In article <3a80dr$eol at knot.queensu.ca> brad at chem.queensu.ca (Brad Jacobs) writes:
> In my current research I have an interest in the role of nitric
>oxide in epilepsy. Being a chemist there is admittedly a certain amount
>of the biochemistry which I do not fully grasp, and thus I wish to hear
>the opinion of others on the subject.
> My survey of the literature on NO and epilepsy shows that at
>this time there is still much disagreement about the role of NO in
>the epileptogenic mechanism. While some papers suggest that NO is an
>endogenous anticonvulsant, others suggest that NO inhibitors act in
>an anticonvulsant manner.
Welcome to the world of nitric oxide research.....where there is disagreement
about almost everyting!
> Given this mix of experimental evidence is there any therapeutic
>advantage to a targetting of NO action in the CNS?
NO synthesis or action would ostensibly seem to be a good target for therapy
of a number of things in the brain, including acute neurodegeneration, memory
acquisition and perhaps epilepsy. The difficulty comes, both in interpreting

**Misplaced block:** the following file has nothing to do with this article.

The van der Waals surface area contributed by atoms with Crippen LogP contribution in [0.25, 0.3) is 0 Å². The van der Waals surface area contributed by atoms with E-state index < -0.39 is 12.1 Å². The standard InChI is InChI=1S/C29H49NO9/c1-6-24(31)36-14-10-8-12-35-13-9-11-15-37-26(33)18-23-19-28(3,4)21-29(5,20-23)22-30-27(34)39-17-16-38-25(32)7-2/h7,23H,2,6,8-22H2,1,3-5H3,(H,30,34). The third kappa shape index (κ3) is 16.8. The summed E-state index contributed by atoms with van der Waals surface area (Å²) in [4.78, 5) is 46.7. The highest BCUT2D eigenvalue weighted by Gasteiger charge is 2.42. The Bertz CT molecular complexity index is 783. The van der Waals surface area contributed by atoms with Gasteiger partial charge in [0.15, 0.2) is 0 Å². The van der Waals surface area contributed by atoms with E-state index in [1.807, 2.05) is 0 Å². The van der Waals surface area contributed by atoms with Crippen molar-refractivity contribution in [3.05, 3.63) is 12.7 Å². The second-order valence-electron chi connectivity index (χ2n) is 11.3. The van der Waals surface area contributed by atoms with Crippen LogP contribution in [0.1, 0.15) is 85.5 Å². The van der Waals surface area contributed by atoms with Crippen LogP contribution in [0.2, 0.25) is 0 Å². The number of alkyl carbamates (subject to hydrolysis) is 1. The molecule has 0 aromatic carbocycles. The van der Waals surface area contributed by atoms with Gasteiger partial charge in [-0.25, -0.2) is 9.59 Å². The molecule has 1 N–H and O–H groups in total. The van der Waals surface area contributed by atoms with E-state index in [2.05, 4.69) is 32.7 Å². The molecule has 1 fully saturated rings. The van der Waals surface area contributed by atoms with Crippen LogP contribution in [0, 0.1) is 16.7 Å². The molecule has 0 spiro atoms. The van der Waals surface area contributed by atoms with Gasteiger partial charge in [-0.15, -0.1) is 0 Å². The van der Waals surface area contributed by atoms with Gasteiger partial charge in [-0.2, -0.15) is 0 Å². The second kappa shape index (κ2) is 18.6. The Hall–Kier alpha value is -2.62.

the literature and in this approach, in actually hitting the target. NO seems
to be pretty important in controlling cerebral blood flow in addition to doing
lots of interesting things to neurons, and altering cerebral blood flow does a
bunch of things to brain function that could be misinterpreted as an action
directly in neurons.
Thus, to be able to get at epilepsy one needs to get at the neurons rather
than the vasculature. Drugs with this specificity mostly exist as rumors
coming from drug companies :>) The specificity issue is complicated by the
existence of the "endothelial" form of nitric oxide synthase in some neurons,
along with the more common neuronal form.
It might be possible to do something with NO in epilpsy, but the complications
involved make the pharmacology of the NMDA receptor look like the script to an
episode of "Barney" by comparison :>)
(Sorry to everyone who has not been introduced to the large purple dinosaur